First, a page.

#1
I'm using a MIM Fender Strat that's been dealing with dropped tuning very well (Whenever going more than a full step up or down, I've been changing the gauge of strings to match the tensions on the neck). Recently however, I've been looking at lowering the tuning to B Standard and Drop A, but I've hit a problem. To have the low E correctly intonated in Drop C or C standard, I had to remove the spring at the back of the bridge to give enough room to stop the string sounding sharp along the fretboard. The issue now is that I cannot lower this any further, as the screw used to hold the saddle is too long, and would be touching the string, shown here.

The current gauge of the bottom string is a .064, and one of my friends advised me that he has a .080 on his 7 String PRS for a bottom A, and that this might solve my issues. The other option that seems obvious is to cut the screw, but that would mean I was limiting how much higher I could retune to, before having to replace the saddle nut.

Sorry for rambling, all I really want to know is if this is possible to solve or if I'll have to fork out for a second guitar to go any lower.
#2
A longer scale guitar might suffice, and with humbuckers, not single coils, if you want a heavier sound. I can't imagine an .080 on a 6 string, let alone one with single coil pickups. Just my opinion. A longer scale will give you more tension on strings, so you won't have to use as heavy strings. That's all I can think of solving it. Hope that helped.
#3
Quote by robbyoung
The current gauge of the bottom string is a .064, and one of my friends advised me that he has a .080 on his 7 String PRS for a bottom A, and that this might solve my issues.

That won't solve your issue. In fact, it will only make it worse. Btw, note that your friend has a 7 string (and you have a Strat); more on that later.

The other option that seems obvious is to cut the screw, but that would mean I was limiting how much higher I could retune to, before having to replace the saddle nut.

Don't do this.

Look, the fact is, when Fender designed Strats, they didn't design them for lower tunings. 90% of Strat players probably will play in E standard or maybe Eb. That's who Fender's target customer is. As such, the pickups are NOT the best for lower tunings (and therefore won't give you a good tone), and the bridges are not designed to handle intonation for lower tunings.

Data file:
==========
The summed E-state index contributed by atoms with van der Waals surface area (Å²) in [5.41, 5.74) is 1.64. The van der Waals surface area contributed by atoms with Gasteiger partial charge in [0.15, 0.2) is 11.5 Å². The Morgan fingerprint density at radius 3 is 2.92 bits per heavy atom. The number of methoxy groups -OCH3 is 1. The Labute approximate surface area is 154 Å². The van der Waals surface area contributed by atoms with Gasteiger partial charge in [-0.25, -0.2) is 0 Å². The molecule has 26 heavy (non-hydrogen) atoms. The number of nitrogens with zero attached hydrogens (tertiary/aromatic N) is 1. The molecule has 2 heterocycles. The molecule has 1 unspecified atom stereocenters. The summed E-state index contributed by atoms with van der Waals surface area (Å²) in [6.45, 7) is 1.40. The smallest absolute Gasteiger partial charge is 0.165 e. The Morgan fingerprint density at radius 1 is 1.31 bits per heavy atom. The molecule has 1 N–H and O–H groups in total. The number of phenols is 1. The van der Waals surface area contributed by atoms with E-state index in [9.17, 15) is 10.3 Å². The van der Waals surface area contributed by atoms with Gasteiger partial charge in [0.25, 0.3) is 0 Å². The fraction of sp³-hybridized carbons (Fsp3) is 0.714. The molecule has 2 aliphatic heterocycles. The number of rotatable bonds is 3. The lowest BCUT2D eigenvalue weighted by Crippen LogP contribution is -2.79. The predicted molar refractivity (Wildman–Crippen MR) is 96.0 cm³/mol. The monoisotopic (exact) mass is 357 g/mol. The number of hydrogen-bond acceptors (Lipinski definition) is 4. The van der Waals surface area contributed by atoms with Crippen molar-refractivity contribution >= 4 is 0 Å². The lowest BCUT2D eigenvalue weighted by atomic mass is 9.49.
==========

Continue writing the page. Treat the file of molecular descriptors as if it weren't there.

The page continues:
If you want to be tuning to B standard and Drop A (without issues), my advice is that you should either get a 7-string or get a baritone guitar (both of those options would be longer scale, btw). You are not going to have a perfect (or even good) setup with a Strat, for playing in B or Drop A. It's just not what the guitar is designed for.
Last edited by crazysam23_Atax at Aug 23, 2014,
#4
2nd guitar with humbuckers.
I shouldn't post when drunk..



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#5
Well as mentioned drop tunings can make it harder to intonate the guitar but the real culprit is the string gauge. The heavier the strings the more length you have to add to the open string to compensate for the increased diameter of the strings. The placement of the bridge and amount of adjustment just isn't there for these very heavy string gauges, hence the baritone guitar becoming popular. With a Strat if the back of the bridge is lifted (& it probably is with very heavy strings on it) the length of the string is shorter than it would be with the bridge flat down on the guitar top probably adding to your problem.
Moving on.....